Monday, May 27th 2019


Meeting Point: Melina Mercouri’ Statue (Leoforos Vasilisis Amalias 54, Athina 105 58)

Interesting Sightseeing while strolling the pedestrian way of Dionisiou Areopagitou Street, Apostolou Pavlou Street to Thission and back:

1/ Hadrian’s Arch

The Arch of Hadrian, most commonly known in Greek as Hadrian’s Gate (Greek: Πύλη του Αδριανού, translit. Pyli tou Adrianou), is a monumental gateway resembling – in some respects – a Roman triumphal arch. It spanned an ancient road from the center of Athens to the complex of structures on the eastern side of the city that included the Temple of Olympian Zeus. It has been proposed that the arch was built to celebrate the adventus (arrival) of the Roman Emperor Hadrian and to honor him for his many benefactions to the city, on the occasion of the dedication of the nearby temple complex in 131 or 132 AD. The arch is located 325m southeast of the Acropolis.

2/ Theater of Dionysus

The Theatre of Dionysus Eleuthereus is a major theatre in Athens, considered to be the world’s first theatre, built at the foot of the Athenian Acropolis. Dedicated to Dionysus, the god of plays and wine (among other things), the theatre could seat as many as 17,000 people with excellent acoustics,[1] making it an ideal location for ancient Athens’ biggest theatrical celebration, the Dionysia. It was the first theatre ever built, cut into the southern cliff face of the Acropolis, and supposedly the birthplace of Greek tragedy. The remains of a restored and redesigned Roman version can still be seen at the site today. It is sometimes confused with the later, smaller, and better-preserved Odeon of Herodes Atticus, located nearby on the southwest slope of the Acropolis.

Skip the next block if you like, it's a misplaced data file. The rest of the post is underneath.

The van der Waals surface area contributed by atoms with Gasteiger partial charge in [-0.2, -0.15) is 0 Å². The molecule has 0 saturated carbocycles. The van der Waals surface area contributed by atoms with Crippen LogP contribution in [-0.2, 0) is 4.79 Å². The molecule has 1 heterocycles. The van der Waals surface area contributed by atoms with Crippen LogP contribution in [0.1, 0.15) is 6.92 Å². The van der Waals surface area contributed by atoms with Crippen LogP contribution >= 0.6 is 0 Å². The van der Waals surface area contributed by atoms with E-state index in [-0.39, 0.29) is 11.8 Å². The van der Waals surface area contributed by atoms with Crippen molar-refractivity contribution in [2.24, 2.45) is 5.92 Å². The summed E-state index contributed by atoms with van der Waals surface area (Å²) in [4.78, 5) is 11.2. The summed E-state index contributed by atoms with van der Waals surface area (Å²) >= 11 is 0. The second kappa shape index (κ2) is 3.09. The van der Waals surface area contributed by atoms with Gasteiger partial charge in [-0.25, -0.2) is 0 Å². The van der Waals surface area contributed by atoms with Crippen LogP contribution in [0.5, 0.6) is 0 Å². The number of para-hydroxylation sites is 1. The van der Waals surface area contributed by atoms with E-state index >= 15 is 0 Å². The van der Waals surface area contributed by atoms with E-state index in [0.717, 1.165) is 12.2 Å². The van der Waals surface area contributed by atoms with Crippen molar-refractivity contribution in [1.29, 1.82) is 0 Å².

3/ Odeon of Herodes Atticus

Built in 161 AD by the Athenian magnate Herodes Atticus in memory of his wife, It was used as a venue for music concerts with a capacity of 5,000. It lasted intact until it was destroyed and left in ruins by the Heruli in 267. The audience stands and the orchestra (stage) were restored using pentelic marble in the 1950s. Since then it has been the main venue of the Athens Festival, which runs from May through October each year, featuring a variety of acclaimed Greek as well as International artists, such as Maria Callas, Frank Sinatra among others…

4/ Acropolis of Athens

The greatest and finest sanctuary of ancient Athens, dedicated primarily to its patron, the goddess Athena, dominates the center of the modern city from the rocky crag known as the Acropolis.

The monuments of the Acropolis stand in harmony with their natural setting. These unique masterpieces of ancient architecture combine different orders and styles of Classical art in a most innovative manner and have influenced art and culture for many centuries. The Acropolis of the fifth century BC is the most accurate reflection of the splendour, power and wealth of Athens at its greatest peak, the golden age of Pericles.

5/ Areopagus Hill

The Areopagus is a prominent rock located northwest of the Acropolis in Athens, Greece. Its English name is the Late Latin composite form of the Greek name Areios Pagos, translated “Ares Rock” (Ancient Greek: Ἄρειος Πάγος). In classical times, it functioned as a court.

6/ Roman Agora